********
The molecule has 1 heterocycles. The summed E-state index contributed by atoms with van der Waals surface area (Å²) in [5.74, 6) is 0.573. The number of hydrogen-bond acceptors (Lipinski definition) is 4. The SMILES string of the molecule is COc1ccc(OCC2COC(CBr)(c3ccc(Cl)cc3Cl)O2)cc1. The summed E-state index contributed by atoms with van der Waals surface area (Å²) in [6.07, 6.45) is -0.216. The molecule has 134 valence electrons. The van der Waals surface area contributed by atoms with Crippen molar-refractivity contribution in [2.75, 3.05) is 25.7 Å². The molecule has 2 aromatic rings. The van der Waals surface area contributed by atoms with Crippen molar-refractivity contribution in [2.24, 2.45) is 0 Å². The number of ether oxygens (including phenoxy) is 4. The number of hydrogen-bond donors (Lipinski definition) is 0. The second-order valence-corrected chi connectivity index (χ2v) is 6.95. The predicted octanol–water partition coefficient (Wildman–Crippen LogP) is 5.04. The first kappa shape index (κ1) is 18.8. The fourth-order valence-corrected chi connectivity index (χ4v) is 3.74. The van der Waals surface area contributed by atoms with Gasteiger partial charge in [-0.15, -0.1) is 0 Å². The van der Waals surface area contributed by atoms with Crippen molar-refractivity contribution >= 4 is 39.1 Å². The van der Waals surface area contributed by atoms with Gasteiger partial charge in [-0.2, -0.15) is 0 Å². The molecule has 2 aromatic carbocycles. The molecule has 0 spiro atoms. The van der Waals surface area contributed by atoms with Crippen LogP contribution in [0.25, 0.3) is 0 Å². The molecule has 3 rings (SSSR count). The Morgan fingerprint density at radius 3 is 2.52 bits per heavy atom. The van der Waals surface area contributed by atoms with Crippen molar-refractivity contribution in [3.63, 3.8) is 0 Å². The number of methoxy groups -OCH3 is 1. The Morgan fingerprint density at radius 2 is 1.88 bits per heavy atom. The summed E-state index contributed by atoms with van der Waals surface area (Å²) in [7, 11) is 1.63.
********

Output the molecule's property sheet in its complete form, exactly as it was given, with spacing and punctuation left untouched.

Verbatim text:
The molecule has 1 heterocycles. The summed E-state index contributed by atoms with van der Waals surface area (Å²) in [5.74, 6) is 0.573. The number of hydrogen-bond acceptors (Lipinski definition) is 4. The SMILES string of the molecule is COc1ccc(OCC2COC(CBr)(c3ccc(Cl)cc3Cl)O2)cc1. The summed E-state index contributed by atoms with van der Waals surface area (Å²) in [6.07, 6.45) is -0.216. The molecule has 134 valence electrons. The van der Waals surface area contributed by atoms with Crippen molar-refractivity contribution in [2.75, 3.05) is 25.7 Å². The molecule has 2 aromatic rings. The van der Waals surface area contributed by atoms with Crippen molar-refractivity contribution in [2.24, 2.45) is 0 Å². The number of ether oxygens (including phenoxy) is 4. The number of hydrogen-bond donors (Lipinski definition) is 0. The second-order valence-corrected chi connectivity index (χ2v) is 6.95. The predicted octanol–water partition coefficient (Wildman–Crippen LogP) is 5.04. The first kappa shape index (κ1) is 18.8. The fourth-order valence-corrected chi connectivity index (χ4v) is 3.74. The van der Waals surface area contributed by atoms with Gasteiger partial charge in [-0.15, -0.1) is 0 Å². The van der Waals surface area contributed by atoms with Crippen molar-refractivity contribution >= 4 is 39.1 Å². The van der Waals surface area contributed by atoms with Gasteiger partial charge in [-0.2, -0.15) is 0 Å². The molecule has 2 aromatic carbocycles. The molecule has 0 spiro atoms. The van der Waals surface area contributed by atoms with Crippen LogP contribution in [0.25, 0.3) is 0 Å². The molecule has 3 rings (SSSR count). The Morgan fingerprint density at radius 3 is 2.52 bits per heavy atom. The van der Waals surface area contributed by atoms with Crippen molar-refractivity contribution in [3.63, 3.8) is 0 Å². The number of methoxy groups -OCH3 is 1. The Morgan fingerprint density at radius 2 is 1.88 bits per heavy atom. The summed E-state index contributed by atoms with van der Waals surface area (Å²) in [7, 11) is 1.63.